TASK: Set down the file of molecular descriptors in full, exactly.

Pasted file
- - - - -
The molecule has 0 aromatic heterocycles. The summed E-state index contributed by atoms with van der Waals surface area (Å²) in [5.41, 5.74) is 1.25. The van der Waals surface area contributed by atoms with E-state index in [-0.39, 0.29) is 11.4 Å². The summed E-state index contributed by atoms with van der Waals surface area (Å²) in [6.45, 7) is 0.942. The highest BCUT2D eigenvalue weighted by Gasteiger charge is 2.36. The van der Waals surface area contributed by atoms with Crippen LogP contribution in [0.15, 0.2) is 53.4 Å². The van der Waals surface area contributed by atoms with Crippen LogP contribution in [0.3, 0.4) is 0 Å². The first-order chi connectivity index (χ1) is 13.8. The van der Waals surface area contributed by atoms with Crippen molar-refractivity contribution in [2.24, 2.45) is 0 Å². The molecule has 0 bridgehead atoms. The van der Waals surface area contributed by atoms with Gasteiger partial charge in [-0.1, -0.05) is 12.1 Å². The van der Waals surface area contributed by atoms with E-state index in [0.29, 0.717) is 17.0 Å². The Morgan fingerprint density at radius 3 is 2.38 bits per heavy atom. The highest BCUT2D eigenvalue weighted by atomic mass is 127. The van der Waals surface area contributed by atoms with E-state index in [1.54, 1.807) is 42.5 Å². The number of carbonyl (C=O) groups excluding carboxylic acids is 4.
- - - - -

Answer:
The molecule has 0 aromatic heterocycles. The summed E-state index contributed by atoms with van der Waals surface area (Å²) in [5.41, 5.74) is 1.25. The van der Waals surface area contributed by atoms with E-state index in [-0.39, 0.29) is 11.4 Å². The summed E-state index contributed by atoms with van der Waals surface area (Å²) in [6.45, 7) is 0.942. The highest BCUT2D eigenvalue weighted by Gasteiger charge is 2.36. The van der Waals surface area contributed by atoms with Crippen LogP contribution in [0.15, 0.2) is 53.4 Å². The van der Waals surface area contributed by atoms with Crippen LogP contribution in [0.3, 0.4) is 0 Å². The first-order chi connectivity index (χ1) is 13.8. The van der Waals surface area contributed by atoms with Crippen molar-refractivity contribution in [2.24, 2.45) is 0 Å². The molecule has 0 bridgehead atoms. The van der Waals surface area contributed by atoms with Gasteiger partial charge in [-0.1, -0.05) is 12.1 Å². The van der Waals surface area contributed by atoms with E-state index in [0.29, 0.717) is 17.0 Å². The Morgan fingerprint density at radius 3 is 2.38 bits per heavy atom. The highest BCUT2D eigenvalue weighted by atomic mass is 127. The van der Waals surface area contributed by atoms with E-state index in [1.54, 1.807) is 42.5 Å². The number of carbonyl (C=O) groups excluding carboxylic acids is 4.